elias Published Feb. 22, 2023 · 5 min read

Deploying a Django app with Gunicorn and SQLite

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Deploying your Django project is a tedious task that those who like coding normally prefer to avoid. In this post we explore how to get a Django app running in no time with proven and reliable technologies by staying out of the hype.

deployments devops django gunicorn

When it's time to share your project with the rest of the world you're faced with dozens of options to Deploy your Django app. In this post we look at a straightforward setup to deploy your app as easily and cheaply as possible.

At Negative Epsilon, we like to use established tech and stay away from market trends which may end up being short lived. We believe in using the right tool for the job, and since not everyone has the same availability requirements as Amazon, we prefer to avoid complex deployment setups with too many moving parts.

A minimal Django project

For this post we'll be deploying the classic Polls project in the Django tutorial. Apart from the Django app itself, it just needs a database, which makes it the prototype for any Django app that's just starting to be developed.

This app allows users to create and answer polls, but not much more. Specifically, it does not require asynchronous task processing, sending emails, caching or complex monitoring. These are certainly necessary for more complex apps with more traffic, but for now we'll focus on how to set up the least amount of infrastructure necessary to deploy this app.

Serving HTTP traffic

Django (and other Python frameworks) don't speak HTTP directly, so we need an application server to connect them to the internet. While developing your Django project, it's likely that you have used python manage.py runserver to preview your application locally. This method is very strongly not recommended for production environments and even if you decide to use it, it'll probably take you some time to remove all the safeguards that the Django team put in place to prevent people from using it in production.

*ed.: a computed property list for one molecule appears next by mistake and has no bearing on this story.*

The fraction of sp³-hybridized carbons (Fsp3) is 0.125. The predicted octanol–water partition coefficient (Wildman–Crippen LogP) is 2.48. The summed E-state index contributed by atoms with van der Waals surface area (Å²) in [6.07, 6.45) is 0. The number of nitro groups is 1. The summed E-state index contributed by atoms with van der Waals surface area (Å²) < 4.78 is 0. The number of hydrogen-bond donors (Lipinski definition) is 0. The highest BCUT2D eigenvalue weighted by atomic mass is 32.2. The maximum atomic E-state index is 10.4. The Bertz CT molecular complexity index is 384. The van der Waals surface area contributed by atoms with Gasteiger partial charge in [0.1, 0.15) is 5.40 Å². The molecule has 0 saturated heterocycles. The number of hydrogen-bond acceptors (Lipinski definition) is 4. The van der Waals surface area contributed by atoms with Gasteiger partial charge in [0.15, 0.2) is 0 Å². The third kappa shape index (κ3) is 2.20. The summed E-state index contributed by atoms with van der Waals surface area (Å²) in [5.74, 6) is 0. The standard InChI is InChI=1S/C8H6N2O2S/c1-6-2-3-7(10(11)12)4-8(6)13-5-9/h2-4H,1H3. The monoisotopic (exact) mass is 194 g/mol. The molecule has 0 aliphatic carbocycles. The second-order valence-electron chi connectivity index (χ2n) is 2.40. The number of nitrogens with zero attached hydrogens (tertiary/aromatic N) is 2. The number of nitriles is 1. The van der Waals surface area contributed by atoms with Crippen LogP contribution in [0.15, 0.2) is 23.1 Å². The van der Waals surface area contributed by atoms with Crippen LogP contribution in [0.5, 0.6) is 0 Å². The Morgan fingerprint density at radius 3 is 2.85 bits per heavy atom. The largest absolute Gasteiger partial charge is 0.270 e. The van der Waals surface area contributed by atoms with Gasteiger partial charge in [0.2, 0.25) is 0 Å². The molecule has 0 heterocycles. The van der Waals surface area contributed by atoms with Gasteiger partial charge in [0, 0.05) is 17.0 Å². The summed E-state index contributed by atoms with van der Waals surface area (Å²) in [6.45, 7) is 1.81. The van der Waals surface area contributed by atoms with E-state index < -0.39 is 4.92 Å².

We'll use one of the recommended application servers instead, gunicorn. We prefer it over the rest of the options described in the Django documentation because it's far easier to set up, partly because it is not as flexible as, say, uwsgi.

Configuring gunicorn is very straightfoward, just

  1. Add gunicorn==20.1.0 to your requirements.txt file.
  2. Create a file called gunicorn.conf.py at the root of your Django project and add the following config:
    accesslog = '-'
    access_log_format = '%(t)s [%({x-forwarded-for}i)s %(M)sms] "%(m)s %(U)s?%(q)s" %(s)s %(b)s'
    preload_app = True
    timeout = 60
    bind = ''
    workers = 1

We wont go into the details of what each of the above configuration parameter does, but you can check out the official gunicorn documentation to learn more about them.

And that's basically it! If you look closely you'll see that django-admin already added a file called <your project name>/wsgi.py to your main folder which defines the application variable required by WSGI application servers to find your apps code (WSGI is a standard to connect Python programs to the web which is followed by gunicorn and others).

So now you can invoke gunicorn <your-project-name>.wsgi from the root of your project and browse to http://localhost:8000 for an almost production ready version of your app.